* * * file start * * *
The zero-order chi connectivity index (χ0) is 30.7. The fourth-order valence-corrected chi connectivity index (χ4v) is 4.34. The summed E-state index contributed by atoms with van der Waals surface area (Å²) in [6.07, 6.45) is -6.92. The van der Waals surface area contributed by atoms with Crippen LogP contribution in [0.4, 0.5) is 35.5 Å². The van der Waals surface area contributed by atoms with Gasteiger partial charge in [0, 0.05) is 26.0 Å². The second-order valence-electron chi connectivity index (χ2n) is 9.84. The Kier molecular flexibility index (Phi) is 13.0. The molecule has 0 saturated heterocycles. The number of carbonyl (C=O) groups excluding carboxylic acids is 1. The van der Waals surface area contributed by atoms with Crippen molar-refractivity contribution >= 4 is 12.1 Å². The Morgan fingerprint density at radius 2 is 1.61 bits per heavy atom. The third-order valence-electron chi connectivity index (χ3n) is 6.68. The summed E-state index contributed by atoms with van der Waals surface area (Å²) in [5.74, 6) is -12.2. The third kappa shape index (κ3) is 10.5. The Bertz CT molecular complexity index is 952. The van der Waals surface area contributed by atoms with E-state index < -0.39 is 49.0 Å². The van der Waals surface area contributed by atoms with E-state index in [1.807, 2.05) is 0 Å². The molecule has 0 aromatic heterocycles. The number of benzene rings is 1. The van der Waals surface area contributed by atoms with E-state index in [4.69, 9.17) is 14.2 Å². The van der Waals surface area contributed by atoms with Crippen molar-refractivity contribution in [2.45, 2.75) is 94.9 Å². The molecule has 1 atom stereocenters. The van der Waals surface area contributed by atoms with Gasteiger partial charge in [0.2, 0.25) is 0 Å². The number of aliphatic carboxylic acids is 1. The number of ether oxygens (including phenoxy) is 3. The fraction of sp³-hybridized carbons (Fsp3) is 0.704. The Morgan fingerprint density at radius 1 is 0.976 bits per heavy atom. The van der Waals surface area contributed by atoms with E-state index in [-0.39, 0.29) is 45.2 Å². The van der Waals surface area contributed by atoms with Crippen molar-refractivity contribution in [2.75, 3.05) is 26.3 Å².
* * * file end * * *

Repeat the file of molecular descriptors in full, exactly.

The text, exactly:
The zero-order chi connectivity index (χ0) is 30.7. The fourth-order valence-corrected chi connectivity index (χ4v) is 4.34. The summed E-state index contributed by atoms with van der Waals surface area (Å²) in [6.07, 6.45) is -6.92. The van der Waals surface area contributed by atoms with Crippen LogP contribution in [0.4, 0.5) is 35.5 Å². The van der Waals surface area contributed by atoms with Gasteiger partial charge in [0, 0.05) is 26.0 Å². The second-order valence-electron chi connectivity index (χ2n) is 9.84. The Kier molecular flexibility index (Phi) is 13.0. The molecule has 0 saturated heterocycles. The number of carbonyl (C=O) groups excluding carboxylic acids is 1. The van der Waals surface area contributed by atoms with Crippen molar-refractivity contribution >= 4 is 12.1 Å². The Morgan fingerprint density at radius 2 is 1.61 bits per heavy atom. The third-order valence-electron chi connectivity index (χ3n) is 6.68. The summed E-state index contributed by atoms with van der Waals surface area (Å²) in [5.74, 6) is -12.2. The third kappa shape index (κ3) is 10.5. The Bertz CT molecular complexity index is 952. The van der Waals surface area contributed by atoms with E-state index < -0.39 is 49.0 Å². The van der Waals surface area contributed by atoms with E-state index in [1.807, 2.05) is 0 Å². The molecule has 0 aromatic heterocycles. The number of benzene rings is 1. The van der Waals surface area contributed by atoms with E-state index in [4.69, 9.17) is 14.2 Å². The van der Waals surface area contributed by atoms with Crippen molar-refractivity contribution in [2.45, 2.75) is 94.9 Å². The molecule has 1 atom stereocenters. The van der Waals surface area contributed by atoms with Gasteiger partial charge in [0.2, 0.25) is 0 Å². The number of aliphatic carboxylic acids is 1. The number of ether oxygens (including phenoxy) is 3. The fraction of sp³-hybridized carbons (Fsp3) is 0.704. The Morgan fingerprint density at radius 1 is 0.976 bits per heavy atom. The van der Waals surface area contributed by atoms with E-state index in [-0.39, 0.29) is 45.2 Å². The van der Waals surface area contributed by atoms with Crippen molar-refractivity contribution in [2.75, 3.05) is 26.3 Å².